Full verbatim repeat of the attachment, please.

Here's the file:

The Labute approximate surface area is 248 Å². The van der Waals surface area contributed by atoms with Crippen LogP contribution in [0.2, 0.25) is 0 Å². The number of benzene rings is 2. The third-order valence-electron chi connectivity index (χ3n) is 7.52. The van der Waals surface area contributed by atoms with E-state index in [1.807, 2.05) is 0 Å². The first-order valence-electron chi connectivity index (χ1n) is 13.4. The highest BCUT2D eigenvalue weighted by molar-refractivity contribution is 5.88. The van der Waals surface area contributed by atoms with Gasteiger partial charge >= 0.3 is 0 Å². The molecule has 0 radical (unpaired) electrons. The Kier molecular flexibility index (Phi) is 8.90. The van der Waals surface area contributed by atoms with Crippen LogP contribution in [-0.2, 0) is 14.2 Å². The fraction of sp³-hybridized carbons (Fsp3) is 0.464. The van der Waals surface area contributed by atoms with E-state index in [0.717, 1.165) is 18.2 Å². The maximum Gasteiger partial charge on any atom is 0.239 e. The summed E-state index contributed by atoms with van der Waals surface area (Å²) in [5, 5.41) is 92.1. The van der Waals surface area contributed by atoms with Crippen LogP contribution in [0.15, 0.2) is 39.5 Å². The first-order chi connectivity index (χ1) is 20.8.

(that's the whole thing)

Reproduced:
The Labute approximate surface area is 248 Å². The van der Waals surface area contributed by atoms with Crippen LogP contribution in [0.2, 0.25) is 0 Å². The number of benzene rings is 2. The third-order valence-electron chi connectivity index (χ3n) is 7.52. The van der Waals surface area contributed by atoms with E-state index in [1.807, 2.05) is 0 Å². The first-order valence-electron chi connectivity index (χ1n) is 13.4. The highest BCUT2D eigenvalue weighted by molar-refractivity contribution is 5.88. The van der Waals surface area contributed by atoms with Gasteiger partial charge >= 0.3 is 0 Å². The molecule has 0 radical (unpaired) electrons. The Kier molecular flexibility index (Phi) is 8.90. The van der Waals surface area contributed by atoms with Crippen LogP contribution in [-0.2, 0) is 14.2 Å². The fraction of sp³-hybridized carbons (Fsp3) is 0.464. The van der Waals surface area contributed by atoms with E-state index in [0.717, 1.165) is 18.2 Å². The maximum Gasteiger partial charge on any atom is 0.239 e. The summed E-state index contributed by atoms with van der Waals surface area (Å²) in [5, 5.41) is 92.1. The van der Waals surface area contributed by atoms with Crippen LogP contribution in [0.15, 0.2) is 39.5 Å². The first-order chi connectivity index (χ1) is 20.8.